"Shop while you charge" may be an advertisement for a store near you according to some analysts in the industry. While there are only "1,400 publicly accessible chargers scattered around the country, Pike Research projects 13,000 stations by the end of 2012."
Depending on where they are located, that should be more than enough to satisfy the "fewer than 15,000 all-electric cars on U.S. roads today according to Plug In America, a group promoting the technology."
Many if not most analysts doubt that number will not explode to the one million that President Obama hopes for 2015. Regardless, small and chain businesses, like Walgreens have shown interest in ordering the chargers, in part because of a federal government subsidy of "$130 million for two pilot projects that help pay for chargers at homes, offices and public locations."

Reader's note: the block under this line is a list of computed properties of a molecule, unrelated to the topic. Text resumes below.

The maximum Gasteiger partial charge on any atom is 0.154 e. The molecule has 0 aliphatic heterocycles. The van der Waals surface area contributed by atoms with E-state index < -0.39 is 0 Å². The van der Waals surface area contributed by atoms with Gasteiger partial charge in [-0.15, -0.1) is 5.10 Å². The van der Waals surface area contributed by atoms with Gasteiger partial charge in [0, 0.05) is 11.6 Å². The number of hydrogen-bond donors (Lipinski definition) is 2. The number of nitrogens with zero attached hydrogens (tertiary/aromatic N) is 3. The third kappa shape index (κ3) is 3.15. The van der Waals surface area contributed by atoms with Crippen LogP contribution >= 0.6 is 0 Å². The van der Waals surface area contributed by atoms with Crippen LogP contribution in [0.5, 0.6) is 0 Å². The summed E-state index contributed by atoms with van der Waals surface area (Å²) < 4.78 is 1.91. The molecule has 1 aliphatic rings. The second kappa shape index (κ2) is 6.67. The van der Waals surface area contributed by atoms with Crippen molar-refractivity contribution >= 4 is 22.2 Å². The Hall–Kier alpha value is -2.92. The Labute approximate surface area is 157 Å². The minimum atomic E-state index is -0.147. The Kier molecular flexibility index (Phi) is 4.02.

"A 480-volt 'fast' charger, capable of recharging a vehicle in 30 minutes or less, typically costs $40,000, plus installation. The more common commercial 240-volt chargers... can cost $2,000 to $3,000 and take almost eight hours to fully charge a Nissan Leaf, though they offer a meaningful boost in shorter periods.
Home chargers can cost $700 to $1,000, plus at least that much for installation. Those costs will fall as production rises, says John Gartner, an analyst at Pike Research."